Espionage for better sizing

Posted by Kathleen Fasanella on Feb 7, 2007 at 10:55 am / Fit and Sizing, Grading, Intellectual Property / Trackback

The other day, I was explaining to someone about the sizing of apparel according to one’s particular market niche and how one could go about doing some research on the matter because you have to target brands when you target your market. Oddly enough, some people never consider whether they actually want the target brand’s customers but you should ask yourself that first. Just because someone is the market leader doesn’t necessarily mean you want their customers. Anyway, we thought this discussion might be of interest to you too. Also, I suggest you review the entire chapter on grading in the Entrepreneur’s guide pp. 170-175 as a refresher for this piece.

Briefly, to optimize your selling opportunities, you already know the accuracy of your sizing (grade rules) needs to be on target with existing products in the market. But, should you numbly follow just anyone’s sizing standard? I’d say not. I think it’s better to define the leader(s) in your niche, analyze their grade and then use the summary of your research as a baseline to develop your own sizing standard. Also, you will need to analyze the quality of their grade. The leader may be the best seller for reasons unrelated to fit and it won’t serve your purpose to follow a bad example.


Again, another reason you may not want to follow the leader’s grading standards is because you may not want their customers. Or, you must be cautious in style selection (for comparative analysis) because many manufacturers will have several labels in their stable -of varying price points- and you might want to target the upper end (suggested). The lower cost labels tend to have looser fit and more casual sizing. The better price points have higher standards in fit and sizing. Their sizing standards and grade rules are more defined with less wiggle room.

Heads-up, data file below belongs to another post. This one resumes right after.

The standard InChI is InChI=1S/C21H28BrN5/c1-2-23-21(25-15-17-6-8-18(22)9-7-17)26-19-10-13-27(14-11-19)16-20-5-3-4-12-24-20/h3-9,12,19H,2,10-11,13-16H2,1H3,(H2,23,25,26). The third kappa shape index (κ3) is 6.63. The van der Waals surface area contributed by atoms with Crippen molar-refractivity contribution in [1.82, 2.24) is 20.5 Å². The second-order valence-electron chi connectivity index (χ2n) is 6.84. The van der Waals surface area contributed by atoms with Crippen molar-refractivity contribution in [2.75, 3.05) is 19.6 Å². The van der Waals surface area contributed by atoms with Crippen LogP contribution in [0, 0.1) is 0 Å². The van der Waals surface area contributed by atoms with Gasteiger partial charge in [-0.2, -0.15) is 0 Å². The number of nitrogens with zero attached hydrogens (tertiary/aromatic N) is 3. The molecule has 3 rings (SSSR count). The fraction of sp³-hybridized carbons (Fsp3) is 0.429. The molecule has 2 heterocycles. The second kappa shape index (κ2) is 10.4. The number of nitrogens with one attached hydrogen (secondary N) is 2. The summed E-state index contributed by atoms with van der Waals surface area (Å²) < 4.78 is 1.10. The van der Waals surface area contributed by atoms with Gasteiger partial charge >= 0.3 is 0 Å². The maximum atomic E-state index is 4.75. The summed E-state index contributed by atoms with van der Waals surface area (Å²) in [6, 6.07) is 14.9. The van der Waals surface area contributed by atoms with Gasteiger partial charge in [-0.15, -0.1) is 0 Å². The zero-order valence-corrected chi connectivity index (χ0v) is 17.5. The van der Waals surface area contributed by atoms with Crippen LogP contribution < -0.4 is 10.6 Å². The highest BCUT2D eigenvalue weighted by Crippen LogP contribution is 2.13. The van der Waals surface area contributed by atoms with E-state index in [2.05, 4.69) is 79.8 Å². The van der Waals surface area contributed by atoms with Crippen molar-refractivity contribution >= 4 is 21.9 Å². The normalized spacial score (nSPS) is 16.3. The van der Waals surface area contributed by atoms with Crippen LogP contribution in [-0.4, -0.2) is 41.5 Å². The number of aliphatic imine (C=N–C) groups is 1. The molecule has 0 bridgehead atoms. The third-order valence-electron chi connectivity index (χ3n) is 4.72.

It is important to select items from only one label of the manufacturer’s stable because in large companies, these are separate divisions. It is more common than not for these separate divisions to have different designers, pattern makers, blocks and grade rules. In other words, just because it is the same company, you cannot assume their products fit similarly across labels because they can be as dissimilar from each other as they are from products from a separate company.